<center>SC4 Create SC4 Animals</center>

Create the landscape the way you want it. The terrain tools in this game are remarkable. Realistic shadows, the works. There is even nighttime (but I don't play with it on, it is hard to see).


<center>SC4 Destroy</center>

You've created a beautiful city, and you want to have some fun with it. Simple, just take out your disaster tools and let it reek havoc on it. Meteors, volcanos, tornados, monsters, and more. It is all at your fingertips.
Page 4

<center>SC4 Detail</center>

I have never played a game with so much attention to detail. If you zoom in on your city, you'll see it live. Cars and trucks will go to and from work, people will walk the streets and children will play in their backyard. The entire city is a living thing in itself.


You'll need a pretty powerful computer to handle the graphics of Sim City 4. I recommend at least a Ghz CPU or faster with a recent graphics card. Most of you reading this have this level of computer, you'll be fine playing Sim City 4.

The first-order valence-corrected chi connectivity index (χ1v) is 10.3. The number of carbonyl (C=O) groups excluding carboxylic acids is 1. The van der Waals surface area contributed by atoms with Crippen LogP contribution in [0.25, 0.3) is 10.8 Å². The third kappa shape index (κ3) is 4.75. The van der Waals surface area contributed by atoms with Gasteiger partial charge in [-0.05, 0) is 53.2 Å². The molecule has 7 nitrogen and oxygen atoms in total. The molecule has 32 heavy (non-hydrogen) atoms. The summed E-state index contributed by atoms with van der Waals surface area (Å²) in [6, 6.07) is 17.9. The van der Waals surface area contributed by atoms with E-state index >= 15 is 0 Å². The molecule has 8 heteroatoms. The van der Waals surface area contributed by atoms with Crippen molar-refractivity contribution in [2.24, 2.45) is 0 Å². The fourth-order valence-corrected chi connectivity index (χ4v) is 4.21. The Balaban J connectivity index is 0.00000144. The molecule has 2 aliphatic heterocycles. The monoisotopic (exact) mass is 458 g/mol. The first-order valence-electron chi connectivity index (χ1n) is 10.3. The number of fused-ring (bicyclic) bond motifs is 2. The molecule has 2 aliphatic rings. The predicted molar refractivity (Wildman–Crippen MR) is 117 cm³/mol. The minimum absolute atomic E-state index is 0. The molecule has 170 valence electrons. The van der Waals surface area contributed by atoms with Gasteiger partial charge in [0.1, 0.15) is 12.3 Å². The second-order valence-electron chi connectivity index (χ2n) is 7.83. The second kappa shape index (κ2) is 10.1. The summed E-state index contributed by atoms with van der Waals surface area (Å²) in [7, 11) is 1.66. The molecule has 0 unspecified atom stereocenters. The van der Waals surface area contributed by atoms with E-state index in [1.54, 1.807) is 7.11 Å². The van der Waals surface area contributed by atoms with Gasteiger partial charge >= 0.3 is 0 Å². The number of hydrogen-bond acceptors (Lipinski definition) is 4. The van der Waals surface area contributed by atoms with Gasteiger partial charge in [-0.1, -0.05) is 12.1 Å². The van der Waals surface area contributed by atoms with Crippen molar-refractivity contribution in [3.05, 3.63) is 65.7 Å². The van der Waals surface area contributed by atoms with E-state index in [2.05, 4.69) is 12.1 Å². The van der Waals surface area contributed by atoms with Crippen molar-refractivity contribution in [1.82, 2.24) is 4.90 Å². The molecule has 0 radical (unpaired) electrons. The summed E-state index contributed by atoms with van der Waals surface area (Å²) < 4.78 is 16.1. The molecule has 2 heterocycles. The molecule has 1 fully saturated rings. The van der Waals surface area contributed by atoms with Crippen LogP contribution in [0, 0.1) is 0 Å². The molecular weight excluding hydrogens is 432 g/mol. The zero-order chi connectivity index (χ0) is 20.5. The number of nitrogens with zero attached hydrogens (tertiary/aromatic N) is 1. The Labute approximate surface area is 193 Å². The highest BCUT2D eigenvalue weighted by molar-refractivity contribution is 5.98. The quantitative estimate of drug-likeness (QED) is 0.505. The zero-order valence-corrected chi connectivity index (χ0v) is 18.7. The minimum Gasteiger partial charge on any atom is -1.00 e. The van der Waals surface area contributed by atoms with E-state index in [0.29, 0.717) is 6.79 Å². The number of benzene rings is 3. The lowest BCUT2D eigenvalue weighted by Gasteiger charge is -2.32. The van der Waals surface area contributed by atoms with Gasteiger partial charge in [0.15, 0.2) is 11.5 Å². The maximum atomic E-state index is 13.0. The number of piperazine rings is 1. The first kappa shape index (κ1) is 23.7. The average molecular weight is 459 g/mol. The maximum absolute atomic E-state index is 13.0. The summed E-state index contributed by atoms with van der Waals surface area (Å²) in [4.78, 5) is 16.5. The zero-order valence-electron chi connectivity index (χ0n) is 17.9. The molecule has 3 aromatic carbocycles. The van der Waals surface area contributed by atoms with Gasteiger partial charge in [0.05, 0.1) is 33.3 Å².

Well, looks like I need to wrap this review up. It is hard to place the game into a paragraph, but I'll try. This is not a game for kids, so if you are a parent, don't even think about it. I'd say 16 and up is the age that should be able to play this. Adults will love it though. You get to control a city with every level of detail that a mayor would normally need to control. This is one of the best games I have ever played and I will be playing it up until Sim City 5 comes along I'm sure. There is tons of replay value, you'll never have the same city twice, everything will always be different. If you need a game to keep you busy for hours, this is the one to get. This is a must have game.

<center><img src=""></center>


Medium Image View Large